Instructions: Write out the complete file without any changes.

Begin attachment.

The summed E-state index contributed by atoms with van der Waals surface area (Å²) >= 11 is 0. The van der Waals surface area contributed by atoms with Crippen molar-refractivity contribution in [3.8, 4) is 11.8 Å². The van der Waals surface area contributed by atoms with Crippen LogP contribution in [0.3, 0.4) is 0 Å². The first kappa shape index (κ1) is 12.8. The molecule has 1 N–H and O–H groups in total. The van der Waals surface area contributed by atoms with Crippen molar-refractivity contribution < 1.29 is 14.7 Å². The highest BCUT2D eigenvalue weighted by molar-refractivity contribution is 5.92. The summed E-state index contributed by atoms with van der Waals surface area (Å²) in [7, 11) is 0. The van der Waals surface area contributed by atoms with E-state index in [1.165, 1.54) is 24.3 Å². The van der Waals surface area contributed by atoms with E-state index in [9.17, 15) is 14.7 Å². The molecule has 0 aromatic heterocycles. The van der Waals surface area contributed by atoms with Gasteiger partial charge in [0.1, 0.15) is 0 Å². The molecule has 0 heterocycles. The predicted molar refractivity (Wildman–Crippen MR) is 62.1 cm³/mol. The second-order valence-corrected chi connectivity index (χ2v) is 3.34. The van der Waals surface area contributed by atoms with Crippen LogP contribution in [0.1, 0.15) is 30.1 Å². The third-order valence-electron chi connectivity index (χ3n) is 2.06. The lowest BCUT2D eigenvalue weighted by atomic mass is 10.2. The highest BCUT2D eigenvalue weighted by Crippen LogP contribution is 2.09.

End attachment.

The summed E-state index contributed by atoms with van der Waals surface area (Å²) >= 11 is 0. The van der Waals surface area contributed by atoms with Crippen molar-refractivity contribution in [3.8, 4) is 11.8 Å². The van der Waals surface area contributed by atoms with Crippen LogP contribution in [0.3, 0.4) is 0 Å². The first kappa shape index (κ1) is 12.8. The molecule has 1 N–H and O–H groups in total. The van der Waals surface area contributed by atoms with Crippen molar-refractivity contribution < 1.29 is 14.7 Å². The highest BCUT2D eigenvalue weighted by molar-refractivity contribution is 5.92. The summed E-state index contributed by atoms with van der Waals surface area (Å²) in [7, 11) is 0. The van der Waals surface area contributed by atoms with E-state index in [1.165, 1.54) is 24.3 Å². The van der Waals surface area contributed by atoms with E-state index in [9.17, 15) is 14.7 Å². The molecule has 0 aromatic heterocycles. The van der Waals surface area contributed by atoms with Gasteiger partial charge in [0.1, 0.15) is 0 Å². The molecule has 0 heterocycles. The predicted molar refractivity (Wildman–Crippen MR) is 62.1 cm³/mol. The second-order valence-corrected chi connectivity index (χ2v) is 3.34. The van der Waals surface area contributed by atoms with Crippen LogP contribution in [0.1, 0.15) is 30.1 Å². The third-order valence-electron chi connectivity index (χ3n) is 2.06. The lowest BCUT2D eigenvalue weighted by atomic mass is 10.2. The highest BCUT2D eigenvalue weighted by Crippen LogP contribution is 2.09.